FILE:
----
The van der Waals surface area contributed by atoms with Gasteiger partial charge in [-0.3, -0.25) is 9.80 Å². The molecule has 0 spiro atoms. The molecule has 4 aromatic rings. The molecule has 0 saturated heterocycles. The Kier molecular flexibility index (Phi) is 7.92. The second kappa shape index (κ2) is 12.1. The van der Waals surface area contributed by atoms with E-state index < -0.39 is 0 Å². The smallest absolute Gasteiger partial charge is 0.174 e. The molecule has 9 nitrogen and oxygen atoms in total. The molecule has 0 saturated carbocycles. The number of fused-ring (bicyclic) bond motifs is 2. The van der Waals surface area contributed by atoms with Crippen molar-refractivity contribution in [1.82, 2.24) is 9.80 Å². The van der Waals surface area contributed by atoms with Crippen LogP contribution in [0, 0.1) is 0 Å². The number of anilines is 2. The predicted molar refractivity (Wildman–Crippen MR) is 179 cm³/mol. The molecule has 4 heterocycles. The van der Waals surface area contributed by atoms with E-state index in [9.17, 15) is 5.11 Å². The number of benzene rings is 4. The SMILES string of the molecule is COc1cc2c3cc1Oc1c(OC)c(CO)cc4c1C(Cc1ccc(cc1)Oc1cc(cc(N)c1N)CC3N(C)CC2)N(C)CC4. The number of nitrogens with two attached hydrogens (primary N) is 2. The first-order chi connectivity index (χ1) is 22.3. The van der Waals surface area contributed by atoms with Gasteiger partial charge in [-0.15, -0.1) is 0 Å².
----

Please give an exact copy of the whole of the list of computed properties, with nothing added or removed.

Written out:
The van der Waals surface area contributed by atoms with Gasteiger partial charge in [-0.3, -0.25) is 9.80 Å². The molecule has 0 spiro atoms. The molecule has 4 aromatic rings. The molecule has 0 saturated heterocycles. The Kier molecular flexibility index (Phi) is 7.92. The second kappa shape index (κ2) is 12.1. The van der Waals surface area contributed by atoms with E-state index < -0.39 is 0 Å². The smallest absolute Gasteiger partial charge is 0.174 e. The molecule has 9 nitrogen and oxygen atoms in total. The molecule has 0 saturated carbocycles. The number of fused-ring (bicyclic) bond motifs is 2. The van der Waals surface area contributed by atoms with Crippen molar-refractivity contribution in [1.82, 2.24) is 9.80 Å². The van der Waals surface area contributed by atoms with Crippen LogP contribution in [0, 0.1) is 0 Å². The number of anilines is 2. The predicted molar refractivity (Wildman–Crippen MR) is 179 cm³/mol. The molecule has 4 heterocycles. The van der Waals surface area contributed by atoms with E-state index in [9.17, 15) is 5.11 Å². The number of benzene rings is 4. The SMILES string of the molecule is COc1cc2c3cc1Oc1c(OC)c(CO)cc4c1C(Cc1ccc(cc1)Oc1cc(cc(N)c1N)CC3N(C)CC2)N(C)CC4. The number of nitrogens with two attached hydrogens (primary N) is 2. The first-order chi connectivity index (χ1) is 22.3. The van der Waals surface area contributed by atoms with Gasteiger partial charge in [-0.15, -0.1) is 0 Å².